What is Rhythm? Rhythm is a beat or a pulse. Think heart beat. Think repetition of a sound. Rhythm is everywhere in the thrum of the washing machine, drops of rain, hands clapping. Rhythm is made up of sounds and silences. When put together to form a repeatable pattern, you have rhythm. †Rhythm is a central feature of language and speech. In language, rhythm is created when we place emphasis or stress on certain words. Feel the underlying beat of the first lines of this famous rhyme:rhythm
As I was going to St. Ives I met a man with seven wives. The accent of the words creates a steady beat, or rhythm.
†Why do We Need Rhythm? Rhythm is fundamental to the human experience.

parents read
Look at the books on your child's shelf. Chances are you have many rhyming books. Rhyming books are catchy, fun to read, and keep your child's attention. You might not be aware, though, of other incredible benefits swimming below the surface of these innocent little ditty's on a colorful page.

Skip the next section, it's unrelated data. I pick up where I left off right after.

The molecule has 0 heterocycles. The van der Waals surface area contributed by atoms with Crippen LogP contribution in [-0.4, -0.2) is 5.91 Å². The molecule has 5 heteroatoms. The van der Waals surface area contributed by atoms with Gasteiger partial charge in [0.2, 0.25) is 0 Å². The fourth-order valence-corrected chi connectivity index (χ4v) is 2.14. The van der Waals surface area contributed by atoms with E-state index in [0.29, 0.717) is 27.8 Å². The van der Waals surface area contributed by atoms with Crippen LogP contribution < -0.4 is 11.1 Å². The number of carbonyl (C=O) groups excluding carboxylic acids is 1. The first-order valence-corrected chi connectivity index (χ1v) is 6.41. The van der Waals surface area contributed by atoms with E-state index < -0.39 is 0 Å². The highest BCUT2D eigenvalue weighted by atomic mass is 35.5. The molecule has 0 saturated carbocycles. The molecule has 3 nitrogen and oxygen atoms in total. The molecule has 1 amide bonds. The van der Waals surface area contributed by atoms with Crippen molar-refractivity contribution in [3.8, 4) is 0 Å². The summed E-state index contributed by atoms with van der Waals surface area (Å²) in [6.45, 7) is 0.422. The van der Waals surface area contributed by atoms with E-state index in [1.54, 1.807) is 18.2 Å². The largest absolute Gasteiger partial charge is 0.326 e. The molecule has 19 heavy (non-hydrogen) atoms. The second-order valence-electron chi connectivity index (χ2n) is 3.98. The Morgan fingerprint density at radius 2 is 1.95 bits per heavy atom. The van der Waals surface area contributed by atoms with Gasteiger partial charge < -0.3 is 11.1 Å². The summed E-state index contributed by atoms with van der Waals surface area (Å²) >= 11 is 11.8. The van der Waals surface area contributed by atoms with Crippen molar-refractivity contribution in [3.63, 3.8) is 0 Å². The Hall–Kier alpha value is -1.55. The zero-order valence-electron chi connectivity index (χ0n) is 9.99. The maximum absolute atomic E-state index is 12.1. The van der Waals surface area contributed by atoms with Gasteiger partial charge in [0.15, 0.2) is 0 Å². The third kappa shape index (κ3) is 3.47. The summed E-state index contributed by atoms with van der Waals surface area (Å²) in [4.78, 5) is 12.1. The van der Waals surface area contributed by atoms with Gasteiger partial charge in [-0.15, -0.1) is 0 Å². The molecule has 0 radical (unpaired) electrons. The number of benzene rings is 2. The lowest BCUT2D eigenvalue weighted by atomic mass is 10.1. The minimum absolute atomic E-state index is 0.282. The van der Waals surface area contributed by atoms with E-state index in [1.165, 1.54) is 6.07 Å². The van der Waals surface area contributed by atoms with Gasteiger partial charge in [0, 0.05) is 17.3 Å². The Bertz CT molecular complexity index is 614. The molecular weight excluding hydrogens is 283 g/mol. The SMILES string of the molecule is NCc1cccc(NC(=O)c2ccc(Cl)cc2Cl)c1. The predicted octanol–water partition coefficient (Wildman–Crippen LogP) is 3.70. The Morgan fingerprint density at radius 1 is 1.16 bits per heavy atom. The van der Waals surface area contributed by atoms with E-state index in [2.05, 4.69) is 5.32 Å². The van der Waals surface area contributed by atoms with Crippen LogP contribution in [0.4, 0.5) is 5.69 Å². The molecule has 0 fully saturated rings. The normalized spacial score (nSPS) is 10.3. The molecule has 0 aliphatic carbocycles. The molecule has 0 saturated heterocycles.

†What is Rhyme? We all know rhyme when we see it. It's where the patterns of words contain similar sounds. Sam/Ham/Am for instance. (And if you have a child, you can
rhyming wordsname that book in 10 seconds or less.)

  †Why Do We Need Rhyme?
  • It is easier to learn something when it rhymes. We remember rhymes. Rhyme is an effective mnemonic device and can "tag" information, not only making it easy to learn, but also easy to later recall. And rhyming is fun. It's playful.
  • Rhyme helps with reading. There is a correlation between phonological awareness and reading ability. Rhythm helps the child recognize patterns, a fundamental reading skill. It also helps with spelling as there is the ability to infer that two like-sounding words are often spelled similarly. Good rhymers make good readers.